The Augur Building is the site of a former military fort in Lander, Wyoming and a current secondary classroom building for Wyoming Catholic College. It was formerly a primary classroom building for Central Wyoming College and is the most modern building in use at WCC.
The current site of the Augur Building formerly housed Ft. Augur, which was establoshed in 1869 as a sub post of Ft. Bridger and mentioned in Owen Wister's book Lin McLean. It only lasted two years as a military installatiuon, helping to guard the then tiny frontier settlement of Lander as well as settlers in the Sweetwater Mining District against Indian raids. It was decommissioned in 1871, with its stationed troops being moved to Ft. Washakie about thirteen miles to the northwest.
Enclosed by a 175' by 125' wooden enclosure surrounded by a ditch the fort protected several log cabins with sod roofs that ultimately housed twenty-five soldiers, munitions, and other miscellaneous military supplies.
Turn of the Century
As Lander grew somewhat, but remained a small mining and ranching community, the location of Ft. Augur was used in various ways, as a corral, a homestead, and later as a blacksmith shop and reportedly several small shops near the turn of the twentieth century.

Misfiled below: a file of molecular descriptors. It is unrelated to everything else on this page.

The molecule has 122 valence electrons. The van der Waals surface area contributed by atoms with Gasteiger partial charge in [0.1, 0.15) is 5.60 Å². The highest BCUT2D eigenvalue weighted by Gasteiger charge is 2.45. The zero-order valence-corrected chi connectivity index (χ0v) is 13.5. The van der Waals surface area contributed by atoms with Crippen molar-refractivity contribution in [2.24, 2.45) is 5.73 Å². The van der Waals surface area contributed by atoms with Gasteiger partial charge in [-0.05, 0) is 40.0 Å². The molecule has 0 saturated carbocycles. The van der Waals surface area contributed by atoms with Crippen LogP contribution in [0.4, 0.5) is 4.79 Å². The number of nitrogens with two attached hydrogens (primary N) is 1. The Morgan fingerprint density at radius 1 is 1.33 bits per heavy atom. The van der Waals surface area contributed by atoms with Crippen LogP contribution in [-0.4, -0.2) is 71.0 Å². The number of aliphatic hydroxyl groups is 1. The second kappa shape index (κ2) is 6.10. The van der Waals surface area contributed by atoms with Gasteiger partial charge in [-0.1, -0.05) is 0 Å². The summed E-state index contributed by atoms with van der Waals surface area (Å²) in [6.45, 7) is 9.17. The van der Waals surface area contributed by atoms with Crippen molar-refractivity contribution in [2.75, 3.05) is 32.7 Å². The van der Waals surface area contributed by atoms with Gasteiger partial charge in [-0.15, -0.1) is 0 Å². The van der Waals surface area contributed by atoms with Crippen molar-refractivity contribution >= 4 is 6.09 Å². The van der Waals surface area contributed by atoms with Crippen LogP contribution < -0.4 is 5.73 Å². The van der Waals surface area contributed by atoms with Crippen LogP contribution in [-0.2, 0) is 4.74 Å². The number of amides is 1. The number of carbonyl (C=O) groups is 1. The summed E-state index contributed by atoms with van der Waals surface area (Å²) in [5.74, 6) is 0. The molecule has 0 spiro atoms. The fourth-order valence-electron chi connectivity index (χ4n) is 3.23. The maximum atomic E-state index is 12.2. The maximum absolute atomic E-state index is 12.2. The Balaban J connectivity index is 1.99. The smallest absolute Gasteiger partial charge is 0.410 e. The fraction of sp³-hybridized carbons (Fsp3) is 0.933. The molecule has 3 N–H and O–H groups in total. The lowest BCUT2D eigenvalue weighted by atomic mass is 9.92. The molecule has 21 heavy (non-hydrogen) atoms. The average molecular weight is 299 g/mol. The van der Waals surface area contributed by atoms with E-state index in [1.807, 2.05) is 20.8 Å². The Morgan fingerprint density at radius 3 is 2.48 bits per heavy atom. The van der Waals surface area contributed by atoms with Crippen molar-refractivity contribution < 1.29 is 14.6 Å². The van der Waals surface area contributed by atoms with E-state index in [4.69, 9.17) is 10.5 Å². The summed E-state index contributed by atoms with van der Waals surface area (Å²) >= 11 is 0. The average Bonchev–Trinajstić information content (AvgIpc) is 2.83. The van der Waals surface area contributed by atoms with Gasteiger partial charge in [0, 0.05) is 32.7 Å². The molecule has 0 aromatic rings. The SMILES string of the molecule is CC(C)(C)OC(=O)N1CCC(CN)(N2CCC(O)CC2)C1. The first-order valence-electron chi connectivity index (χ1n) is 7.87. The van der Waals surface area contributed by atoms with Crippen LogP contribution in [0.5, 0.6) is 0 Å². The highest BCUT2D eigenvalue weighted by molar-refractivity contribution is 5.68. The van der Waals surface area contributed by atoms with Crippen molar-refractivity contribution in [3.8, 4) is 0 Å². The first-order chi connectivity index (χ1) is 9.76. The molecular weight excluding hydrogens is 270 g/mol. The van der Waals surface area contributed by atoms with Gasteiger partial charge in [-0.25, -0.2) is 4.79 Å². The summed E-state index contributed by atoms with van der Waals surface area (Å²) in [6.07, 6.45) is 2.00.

Little much happened with this plot of land until 1968 when Central Wyoming College was founded in Riverton and constructed a Lander classroom building on this site, the current building which they used semi-regularly through 2015.
Wyoming Catholic College began leasing the building in 2016 after Central Wyoming College moved their Lander center to a newly constructed building on the outskirts of town. They purchased the building in 2017, repainting it and performing some interior cosmetic modifications including the school's first and only drinking fountain.
The Augur Building contains five classrooms, a common area, two office spaces, restrooms, and a small room used as part of the school's library.
The Augur Building is reportedly the best-smelling building on campus at WCC due to the intensive use of incense in the onsite Byzantine chapel. As Ryan Alexander, a WCC senior said last year, "Augur smells like a Byzantine liturgy and Baldwin like a pagan one."